The English translation, The Autobiography of a Turkish Girl, published in 1949 in London by George Allen & Unwin Ltd, is by Sir Wyndham Deedes. The translation seems imperfect, and Deedes did not translate the entire novel. Some of the “flaws” in the translation seem to consist of the use by the translator of Briticisms that nowadays would not be familiar to many readers.
The English translation has long been out of print and is almost impossible to acquire. Few libraries own a copy of the English translation, and the few that do are mostly university libraries to which borrowing privileges for the public would probably not be available.
Attached (above) is a downloadable Word document with my commentary on the novel, based upon notes I took while reading it in English, plus a plot summary. I only recently discovered the novel. To say I was charmed by it would be to put it mildly.
The following is an exchange of emails regarding the English translation of Çalikuşu (The Wren, 1922), translated into English in 1949 under the title of The Autobiography of a Turkish Girl.
Hello, I came across your notes on an English translation of the book Çalikuşu by Reşat Nuri Güntekin via Google. I have been searching for a copy of this book for my wife for some time to no avail. Do you by chance know of a place that I could find a copy of this book?” — Dylan
The English translation is listed for sale by a Turkish bookseller at
However, I believe I directed someone else to this site (online bookstore), and I think they found that although the book was listed, the bookseller had already sold their only available copy.
You may wish to check, however.
Thank you so much for taking the time to help a stranger. I will definitely contact the seller you sent.
I just wanted to follow up with you regarding your request for a copy of the English translation of the novel Çalikuşu by Reşat Nuri Güntekin, which was translated into English in 1949 as The Autobiography of a Turkish Girl.
An enthusiast of the novel, an actress based in New York City, contacted me a while ago after reading my post and asked if I knew where she could get the English translation. She finally managed to procure one somehow, from a Turkish bookseller.
The actress and I started exchanging emails and we decided a new English translation was needed. We looked for a possible translator, and the actress suggested that a good choice might be an instructor and manager of a Turkish language school based in New York.
The actress and I met with the Turkish language instructor. She seemed interested, but unsure about whether she wanted to undertake the project. Over the course of time — and back and forth emails — the actress and the instructor became difficult to work with. They seemed to want to get rid of me. I had said that I wanted to be involved in the project in the capacity of proofreader and wordsmith/editorial consultant. The Turkish language instructor’s (our potential translator’s) knowledge of English is imperfect. I have extensive editorial experience. I felt that this was essential for the project’s success. They didn’t seem to think this was important. They were lacking in awareness of what such a project requires. Having completed a course in translation at Hunter College, I had learned how crucial knowledge of the target language is.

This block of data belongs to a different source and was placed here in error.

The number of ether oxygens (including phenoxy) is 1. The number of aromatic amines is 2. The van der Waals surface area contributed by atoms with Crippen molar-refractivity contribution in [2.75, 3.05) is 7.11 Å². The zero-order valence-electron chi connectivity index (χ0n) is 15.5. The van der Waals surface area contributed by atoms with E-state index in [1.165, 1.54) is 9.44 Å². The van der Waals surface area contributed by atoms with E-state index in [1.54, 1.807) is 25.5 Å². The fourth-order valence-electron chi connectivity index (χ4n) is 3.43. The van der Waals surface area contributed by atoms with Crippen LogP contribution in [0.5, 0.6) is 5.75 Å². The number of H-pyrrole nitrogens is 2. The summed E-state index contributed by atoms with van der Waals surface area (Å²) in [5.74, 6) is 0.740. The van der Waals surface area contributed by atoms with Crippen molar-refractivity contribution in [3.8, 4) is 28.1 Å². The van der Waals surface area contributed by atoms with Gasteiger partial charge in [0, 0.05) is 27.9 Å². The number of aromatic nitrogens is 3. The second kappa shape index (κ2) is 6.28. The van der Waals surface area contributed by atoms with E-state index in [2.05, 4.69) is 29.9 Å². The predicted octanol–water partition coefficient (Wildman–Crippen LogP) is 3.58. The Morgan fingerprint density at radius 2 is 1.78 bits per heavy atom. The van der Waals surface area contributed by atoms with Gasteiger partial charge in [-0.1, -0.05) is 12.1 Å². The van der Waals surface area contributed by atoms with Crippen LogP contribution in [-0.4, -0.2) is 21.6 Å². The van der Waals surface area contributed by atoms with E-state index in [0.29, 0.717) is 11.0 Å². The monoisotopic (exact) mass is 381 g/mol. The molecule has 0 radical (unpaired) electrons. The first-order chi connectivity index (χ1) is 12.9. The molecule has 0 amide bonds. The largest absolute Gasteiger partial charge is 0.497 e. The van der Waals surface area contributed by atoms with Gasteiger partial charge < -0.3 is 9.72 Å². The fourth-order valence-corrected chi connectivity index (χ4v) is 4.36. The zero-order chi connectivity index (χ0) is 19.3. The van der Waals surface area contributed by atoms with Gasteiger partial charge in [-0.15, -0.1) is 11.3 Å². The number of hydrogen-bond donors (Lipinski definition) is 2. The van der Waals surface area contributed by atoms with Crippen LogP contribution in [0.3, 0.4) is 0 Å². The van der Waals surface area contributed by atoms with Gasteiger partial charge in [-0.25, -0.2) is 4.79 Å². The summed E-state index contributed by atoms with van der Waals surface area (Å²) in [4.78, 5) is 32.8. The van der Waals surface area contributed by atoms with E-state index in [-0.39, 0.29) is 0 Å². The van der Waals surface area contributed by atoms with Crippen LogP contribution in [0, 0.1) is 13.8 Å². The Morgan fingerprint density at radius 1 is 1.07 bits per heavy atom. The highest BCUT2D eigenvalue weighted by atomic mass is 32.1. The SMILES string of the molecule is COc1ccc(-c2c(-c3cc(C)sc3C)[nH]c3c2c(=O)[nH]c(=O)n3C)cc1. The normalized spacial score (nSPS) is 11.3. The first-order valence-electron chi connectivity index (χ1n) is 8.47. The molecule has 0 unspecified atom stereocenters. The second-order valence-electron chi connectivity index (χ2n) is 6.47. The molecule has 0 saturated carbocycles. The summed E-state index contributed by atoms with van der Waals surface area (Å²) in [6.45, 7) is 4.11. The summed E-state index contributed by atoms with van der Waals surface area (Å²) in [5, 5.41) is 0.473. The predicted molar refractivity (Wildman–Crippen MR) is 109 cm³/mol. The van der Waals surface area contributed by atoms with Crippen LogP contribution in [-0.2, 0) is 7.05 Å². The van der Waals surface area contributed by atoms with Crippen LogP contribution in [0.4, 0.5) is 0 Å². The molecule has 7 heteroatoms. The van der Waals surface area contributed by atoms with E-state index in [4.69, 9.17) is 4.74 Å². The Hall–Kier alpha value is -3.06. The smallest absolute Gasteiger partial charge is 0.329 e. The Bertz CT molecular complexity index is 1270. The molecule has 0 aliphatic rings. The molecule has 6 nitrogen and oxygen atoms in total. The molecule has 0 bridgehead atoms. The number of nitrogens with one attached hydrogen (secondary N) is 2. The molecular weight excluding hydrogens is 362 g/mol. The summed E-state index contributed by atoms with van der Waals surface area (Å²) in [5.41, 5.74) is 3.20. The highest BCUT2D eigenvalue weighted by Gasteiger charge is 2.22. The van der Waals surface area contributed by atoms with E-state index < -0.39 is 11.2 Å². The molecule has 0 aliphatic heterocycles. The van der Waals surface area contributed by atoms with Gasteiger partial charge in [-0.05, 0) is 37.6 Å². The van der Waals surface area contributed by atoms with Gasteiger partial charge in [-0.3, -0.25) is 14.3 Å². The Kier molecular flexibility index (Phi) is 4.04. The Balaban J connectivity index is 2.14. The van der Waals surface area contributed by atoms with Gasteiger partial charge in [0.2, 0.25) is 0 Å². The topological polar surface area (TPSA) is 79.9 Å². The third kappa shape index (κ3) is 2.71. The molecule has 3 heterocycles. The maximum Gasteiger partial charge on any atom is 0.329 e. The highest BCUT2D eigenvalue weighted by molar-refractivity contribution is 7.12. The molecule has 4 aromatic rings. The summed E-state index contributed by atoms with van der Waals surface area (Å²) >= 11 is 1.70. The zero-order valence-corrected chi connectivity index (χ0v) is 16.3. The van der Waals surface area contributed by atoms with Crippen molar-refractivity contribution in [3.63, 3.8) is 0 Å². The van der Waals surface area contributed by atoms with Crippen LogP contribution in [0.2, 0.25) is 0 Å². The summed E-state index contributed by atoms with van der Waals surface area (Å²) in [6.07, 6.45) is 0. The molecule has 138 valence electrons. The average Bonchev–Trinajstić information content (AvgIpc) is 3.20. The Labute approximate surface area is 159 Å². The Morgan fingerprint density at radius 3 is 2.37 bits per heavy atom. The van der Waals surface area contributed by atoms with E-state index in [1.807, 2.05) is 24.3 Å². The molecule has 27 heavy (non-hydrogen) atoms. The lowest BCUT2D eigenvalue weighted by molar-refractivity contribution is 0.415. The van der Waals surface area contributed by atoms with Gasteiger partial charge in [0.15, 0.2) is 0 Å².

Eventually, the two stopped responding to my emails. But before that occurred, I did get an email on which I was copied from the Turkish language instructor (and would be translator) indicating that a new translation (into English) was in the works.
Her email, dated March 13, 2017, to me and the actress, read as follows:
Good and bad news! I heard that someone already started translating Calikusu. I am not sure what publishing company but I heard form first hand that they started. They did not tell me the name of the publishing company after I told this project.
Even though I wanted to do it myself, it is still good that you guys will be able to read it soon.
Once I heard more news, I will update you guys.
The purported translator’s fractured English reveals why she would have needed help on the project. She was very full of herself and couldn’t see this. She has studied linguistics and has taught English as a second language as well as Turkish. She prided herself on her ability to understand and presumably translate the dated style of Güntekin, a writer from the early twentieth century. She could not see, being so caught up in her own linguistic abilities and professional certifications, the plain fact that someone with native fluency in English and with impeccable command of grammar, style, and idiomatic usage was essential to the success of the project. An advanced degree and a couple of professional certifications can blind many people to their own complacency and ignorance. The mark of a true scholar, in contrast, is a profound respect for true excellence and an appreciation for it when they come to the margins of their own areas of expertise.
Last week, I emailed the Turkish language instructor and the actress to see if they knew anything more. They did not respond. Dealing with them has been unpleasant, to say the least. I sent the Turkish language instructor a copy of the original novel in Turkish. She acknowledged this belatedly and barely thanked me.
I will keep looking on the internet to see if a translation does get published.
P.S. There is a downloadable electronic version of the English translation (PDF) available on the internet, I believe. I do not know whether the sites are safe.